Endovenous Laser Ablation
The Endovenous Laser Catheter procedure is performed right in the office. Under local anesthesia, a thin laser fiber (or catheter) is inserted into the vein through a tiny incision. The catheter delivers laser energy (heat) to the vein wall, causing it to heat, collapse, and seal shut. Most patients return to work and normal daily activities the same day. The catheter is used to treat large diseased veins inside the leg which are often the cause of unsightly varicose and spider veins on the surface. In some cases, other treatments including sclerotherapy, ultrasound-guided sclerotherapy, ambulatory phlebectomy or ligation are used in combination with Endovenous Laser to achieve the best possible results. Laser Ablation Treatment Video
Ambulatory phlebectomy or “hook” phlebectomy is a micro-extraction procedure used to remove Varicose veins, both large and small, which are close to the surface through very small (1/8 inch) micro-incisions. The micro-incisions are so small that they are closed with sterile tape and not stitches. Once healed they are rarely visible. Bruising will occur and will take a few weeks to go away. A compression bandage is worn for only 3 or 4 days. When removed, patients are amazed how good the leg looks with the “ropey” veins gone. Then A compression stocking is worn for another week. Patients can return to normal daily activities including work the same day and walking is encouraged.
After vein treatments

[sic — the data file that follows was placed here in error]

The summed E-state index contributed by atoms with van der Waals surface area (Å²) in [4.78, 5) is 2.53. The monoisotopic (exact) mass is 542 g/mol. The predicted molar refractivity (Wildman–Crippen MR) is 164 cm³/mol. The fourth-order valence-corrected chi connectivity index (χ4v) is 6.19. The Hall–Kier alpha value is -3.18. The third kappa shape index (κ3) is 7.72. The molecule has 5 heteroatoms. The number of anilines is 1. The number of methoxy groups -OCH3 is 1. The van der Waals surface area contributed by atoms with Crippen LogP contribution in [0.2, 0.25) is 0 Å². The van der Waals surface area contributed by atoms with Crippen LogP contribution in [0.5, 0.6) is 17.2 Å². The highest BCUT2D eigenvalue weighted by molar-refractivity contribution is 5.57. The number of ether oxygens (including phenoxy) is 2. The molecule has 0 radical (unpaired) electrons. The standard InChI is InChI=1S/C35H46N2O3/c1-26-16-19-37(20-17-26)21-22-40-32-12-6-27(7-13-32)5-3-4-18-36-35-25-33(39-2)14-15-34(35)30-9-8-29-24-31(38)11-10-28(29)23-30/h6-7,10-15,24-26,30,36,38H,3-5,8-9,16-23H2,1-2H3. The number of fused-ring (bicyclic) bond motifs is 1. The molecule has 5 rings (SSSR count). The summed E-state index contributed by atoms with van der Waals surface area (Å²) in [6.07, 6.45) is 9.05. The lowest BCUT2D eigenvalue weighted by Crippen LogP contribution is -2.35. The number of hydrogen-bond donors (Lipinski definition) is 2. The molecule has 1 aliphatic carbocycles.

Contrary to the old-fashioned regimens of bed rest after vein treatment, our patients are instructed to walk as much as possible in the days following each treatment. This helps to re-route blood to the deeper, healthier veins. A compression bandage is worn for only 3 or 4 days after endovenous laser ablation and ambulatory phlebectomy procedures. A shower bag is occasionally supplied for bathing with the dressing in place. Compression stockings are worn for short periods after all treatments to assist in healing and reduce any mild discomfort or swelling which may occur. Most of the time, the procedures are preformed under local anesthesia, so you may drive yourself to and away from every appointment. You may return to your usual activities directly following a treatment. After the main procedures, you will be given follow up visits. These….follow up visits are very important. During these visits (usually two) we assess the efficacy of our treatment and evaluate your body’s healing response to the therapy. Often it is during this period that additional sclerotherapy, with or without Ultrasound guidance, is performed to insure the best long term results possible.
Old Fashoned, Obsolete vein stripping
Historically, major surgery, commonly known as “vein stripping” was used to treat the larger Varicose veins. Today, “stripping” is obsolete and rarely, if ever needed. This procedure is painful, requires a hospitalization and a general or regional anesthetic. The permanent scarring and lengthy recovery time from “stripping” was un-acceptable. Endovenous laser ablation and ambulatory phlebectomy procedures, with emphasis on esthetically cosmetic pleasing results without permanent scarring, has increasingly replaced the traditional Vein Stripping Surgery.